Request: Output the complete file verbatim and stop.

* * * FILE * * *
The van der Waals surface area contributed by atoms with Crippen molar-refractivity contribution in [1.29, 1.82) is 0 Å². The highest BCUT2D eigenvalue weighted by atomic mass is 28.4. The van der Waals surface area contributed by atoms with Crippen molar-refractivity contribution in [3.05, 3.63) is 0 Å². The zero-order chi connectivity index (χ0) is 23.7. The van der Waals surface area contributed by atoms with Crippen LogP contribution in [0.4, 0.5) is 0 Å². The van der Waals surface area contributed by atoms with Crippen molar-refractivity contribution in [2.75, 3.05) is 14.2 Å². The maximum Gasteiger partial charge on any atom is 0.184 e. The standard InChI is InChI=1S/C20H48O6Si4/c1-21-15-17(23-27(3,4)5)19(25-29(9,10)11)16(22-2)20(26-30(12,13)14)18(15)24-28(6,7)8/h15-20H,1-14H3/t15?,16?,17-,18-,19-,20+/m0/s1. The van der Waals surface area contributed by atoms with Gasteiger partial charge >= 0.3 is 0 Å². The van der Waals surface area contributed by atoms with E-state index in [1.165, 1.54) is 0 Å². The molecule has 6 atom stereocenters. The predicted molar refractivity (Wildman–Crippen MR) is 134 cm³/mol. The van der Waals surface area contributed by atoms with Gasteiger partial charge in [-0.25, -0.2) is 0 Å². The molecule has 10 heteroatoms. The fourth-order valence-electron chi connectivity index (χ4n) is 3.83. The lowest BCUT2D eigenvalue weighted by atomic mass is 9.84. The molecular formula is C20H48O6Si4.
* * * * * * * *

The van der Waals surface area contributed by atoms with Crippen molar-refractivity contribution in [1.29, 1.82) is 0 Å². The highest BCUT2D eigenvalue weighted by atomic mass is 28.4. The van der Waals surface area contributed by atoms with Crippen molar-refractivity contribution in [3.05, 3.63) is 0 Å². The zero-order chi connectivity index (χ0) is 23.7. The van der Waals surface area contributed by atoms with Crippen LogP contribution in [0.4, 0.5) is 0 Å². The van der Waals surface area contributed by atoms with Crippen molar-refractivity contribution in [2.75, 3.05) is 14.2 Å². The maximum Gasteiger partial charge on any atom is 0.184 e. The standard InChI is InChI=1S/C20H48O6Si4/c1-21-15-17(23-27(3,4)5)19(25-29(9,10)11)16(22-2)20(26-30(12,13)14)18(15)24-28(6,7)8/h15-20H,1-14H3/t15?,16?,17-,18-,19-,20+/m0/s1. The van der Waals surface area contributed by atoms with Gasteiger partial charge >= 0.3 is 0 Å². The van der Waals surface area contributed by atoms with E-state index in [1.165, 1.54) is 0 Å². The molecule has 6 atom stereocenters. The predicted molar refractivity (Wildman–Crippen MR) is 134 cm³/mol. The van der Waals surface area contributed by atoms with Gasteiger partial charge in [-0.25, -0.2) is 0 Å². The molecule has 10 heteroatoms. The fourth-order valence-electron chi connectivity index (χ4n) is 3.83. The lowest BCUT2D eigenvalue weighted by atomic mass is 9.84. The molecular formula is C20H48O6Si4.